US Citizen moving to Bulgaria still working for current employer in US

Good Morning,

Does anyone know what the implications are for a US citizen to move to Bulgaria but continue to work remotely for a US company? Is it possible, are there Visa requirements and are tax implications etc.....



@Christine Brindle

Welcome to the forum!

And congratulations on having an understanding US employer who is happy to let you work remotely. If they will continue to pay you a US-style salary, then you should be able to live very well here! The Bulgarian minimum wage is about 300 euros per month, so that gives you an idea of the cost of living here, and how well you can live on your salary. Internet connectivity (an essential for remote workers like you) is very good here. I have fiber direct to my village house in the Balkan Mountains, so I have 80 mbps wifi.

In principle, you can stay here and work remotely. But, as you suspected, there is a visa issue.

US citizens are allowed 90 days (in 180 days) visa-free. So that means you need to leave for 90 days before returning. I am pretty sure that our neighbors (Serbia, Turkey, Romania) would also welcome you (instead of returning all the way to USA), so you could manage without visas if you could divide your time between a couple of places. If you just wanted a change of scene for 6-18 months, doing it visa-free with Airbnb rentals in Bulgaria/Serbia/Turkey might be quite entertaining.

If you wanted to relocate for the longer term, then you'd need to get formal residence instead. In which case, you need to first apply for a D visa in USA, and then, when it's granted, come to Bulgaria and apply for residence here. I think D visa is pretty easy for retirees and students, but not so easy for freelancers. It's possible, but tricky. The recommended route is often the TRO (Trade Representative Office), but this is usually if you already have a foreign corporation (e.g. if you invoiced your freelance work via your own US company). Freelancer is a recognized basis for the D visa, but you have to be able to speak Bulgarian, unfortunately.

This has come up with several independents here, and I think that it's much easier with our neighbor Serbia. Also a nice country with a low cost of living, but more welcoming of "digital nomads". They allow residence based on purchase of a property (no minimum cost specified) or upon incorporating a Serbia company and opening a corporate bank account.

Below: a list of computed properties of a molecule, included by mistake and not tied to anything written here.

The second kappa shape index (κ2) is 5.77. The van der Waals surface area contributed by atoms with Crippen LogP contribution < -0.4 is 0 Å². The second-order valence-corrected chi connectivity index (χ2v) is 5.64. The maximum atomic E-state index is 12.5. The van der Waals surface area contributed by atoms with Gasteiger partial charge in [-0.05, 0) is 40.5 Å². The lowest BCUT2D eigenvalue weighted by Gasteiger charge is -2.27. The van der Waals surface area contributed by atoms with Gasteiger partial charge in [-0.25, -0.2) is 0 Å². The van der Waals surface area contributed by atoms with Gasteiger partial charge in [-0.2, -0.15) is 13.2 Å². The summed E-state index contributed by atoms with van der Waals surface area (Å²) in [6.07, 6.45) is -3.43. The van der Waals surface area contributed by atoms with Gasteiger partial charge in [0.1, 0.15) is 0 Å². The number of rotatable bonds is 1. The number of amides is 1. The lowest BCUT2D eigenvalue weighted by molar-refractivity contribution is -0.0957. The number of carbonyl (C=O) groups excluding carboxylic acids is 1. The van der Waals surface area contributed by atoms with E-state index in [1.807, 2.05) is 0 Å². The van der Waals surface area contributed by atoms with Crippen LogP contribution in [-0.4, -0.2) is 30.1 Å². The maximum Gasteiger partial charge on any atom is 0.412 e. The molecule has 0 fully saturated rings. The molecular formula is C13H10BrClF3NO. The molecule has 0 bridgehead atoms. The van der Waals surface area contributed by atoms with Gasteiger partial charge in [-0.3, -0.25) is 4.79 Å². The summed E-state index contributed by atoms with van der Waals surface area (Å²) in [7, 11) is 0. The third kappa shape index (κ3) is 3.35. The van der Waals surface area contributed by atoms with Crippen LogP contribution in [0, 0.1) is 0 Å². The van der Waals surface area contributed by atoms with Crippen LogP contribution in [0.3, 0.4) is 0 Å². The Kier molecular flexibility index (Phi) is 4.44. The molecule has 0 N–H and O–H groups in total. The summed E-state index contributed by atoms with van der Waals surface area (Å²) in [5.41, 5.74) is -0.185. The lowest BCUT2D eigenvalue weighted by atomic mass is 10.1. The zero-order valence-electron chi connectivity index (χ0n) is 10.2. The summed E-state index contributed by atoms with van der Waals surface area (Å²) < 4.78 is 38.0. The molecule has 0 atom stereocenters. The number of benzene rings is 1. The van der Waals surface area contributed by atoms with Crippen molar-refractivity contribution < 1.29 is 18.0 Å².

I would suggest you deal with registering for income tax and social security contributions after you've managed to get your residence permit.

Here are a couple of interesting links for "digital nomads" in Serbia and Bulgaria: … mote-work/

"digital nomads" in Bulgaria:

all perfect no need to worry no implication of any kind

Chrissie, your employer or the IRS may be able to provide more information. It depends if your salary is viewed as being earned in the US or in Bulgaria. If you're working for a US company providing services to US clients, where you actually live may not make a difference to that.

Example - I am an author and most of my book income comes from US buyers. The IRS treat that as income earned in the US, even though I live and write my books somewhere else. Under the US tax treaty with Bulgaria, as my income is deemed to be earned in the US,  those US earnings will be taxed at 5%, then I'd also pay Bulgarian tax on top of that.

But there may be different rules for the business you work in, so it's worth checking,


Hello from Ruse, Bulgaria.

I am a retired lady from america.

Wondering if you can share some light in regards VISA D for retirees and Residency card, as a retiree with VISA D do I need this Residency card? what about work and contributions to Bulgarian Social Security system?

Thank you.


Congratulations on your D visa and making it to Bulgaria. I guess the adventure has started!

The D visa is the long-term visa that simply allows you to enter Bulgaria and then apply for residence (and get your biometric residence permit). If you've got your D visa already, then you've done most of the hard work and it should be a formality (pretty much the same documents/proofs required). Your D visa is normally valid for 6 months, but I'd recommend getting it sorted sooner rather than later.

If you've got a residence permit I don't believe there's any restriction on you working, even if you entered as a retiree. However, many jobs require Bulgarian language... and the pay can be low (minimum wage now 500 euros/month). If you can work remotely you might find this a more attractive option.

Your Bulgarian health insurance policy for D visa and residence is not "proper" health coverage. So I'd recommend you look at private health care policies until you are in the Bulgarian public health system. (After, it gets a lot cheaper, so you might want to keep it.)

I believe non-EU citizens can't immediately make contributions to social security, and hence get public healthcare. You definitely can after 5 years (when you get your permanent residence), which means, worst case, 5 years of private health insurance. But if you've got a job offer, you can get in the system immediately as an employee.

This is an immigration attorney page, you can see the division between visa and residence... and the residence permit for D visa holders (extended). … nce-permit